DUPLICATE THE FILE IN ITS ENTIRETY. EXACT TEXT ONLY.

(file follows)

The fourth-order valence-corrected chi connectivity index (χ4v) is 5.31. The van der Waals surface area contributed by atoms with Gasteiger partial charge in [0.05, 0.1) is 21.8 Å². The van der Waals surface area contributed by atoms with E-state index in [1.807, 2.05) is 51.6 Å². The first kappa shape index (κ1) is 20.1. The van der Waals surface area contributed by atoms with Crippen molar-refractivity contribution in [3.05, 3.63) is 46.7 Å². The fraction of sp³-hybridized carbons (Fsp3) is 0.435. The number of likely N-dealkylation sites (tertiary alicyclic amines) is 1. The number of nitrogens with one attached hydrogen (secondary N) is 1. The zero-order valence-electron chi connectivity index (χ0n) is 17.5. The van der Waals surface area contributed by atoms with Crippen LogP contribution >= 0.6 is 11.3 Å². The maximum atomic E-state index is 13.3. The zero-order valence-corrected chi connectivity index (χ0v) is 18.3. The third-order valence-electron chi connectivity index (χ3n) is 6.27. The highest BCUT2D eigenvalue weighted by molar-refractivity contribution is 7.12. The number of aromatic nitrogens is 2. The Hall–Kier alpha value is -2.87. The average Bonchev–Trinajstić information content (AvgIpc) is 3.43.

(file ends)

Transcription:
The fourth-order valence-corrected chi connectivity index (χ4v) is 5.31. The van der Waals surface area contributed by atoms with Gasteiger partial charge in [0.05, 0.1) is 21.8 Å². The van der Waals surface area contributed by atoms with E-state index in [1.807, 2.05) is 51.6 Å². The first kappa shape index (κ1) is 20.1. The van der Waals surface area contributed by atoms with Crippen molar-refractivity contribution in [3.05, 3.63) is 46.7 Å². The fraction of sp³-hybridized carbons (Fsp3) is 0.435. The number of likely N-dealkylation sites (tertiary alicyclic amines) is 1. The number of nitrogens with one attached hydrogen (secondary N) is 1. The zero-order valence-electron chi connectivity index (χ0n) is 17.5. The van der Waals surface area contributed by atoms with Crippen LogP contribution >= 0.6 is 11.3 Å². The maximum atomic E-state index is 13.3. The zero-order valence-corrected chi connectivity index (χ0v) is 18.3. The third-order valence-electron chi connectivity index (χ3n) is 6.27. The highest BCUT2D eigenvalue weighted by molar-refractivity contribution is 7.12. The number of aromatic nitrogens is 2. The Hall–Kier alpha value is -2.87. The average Bonchev–Trinajstić information content (AvgIpc) is 3.43.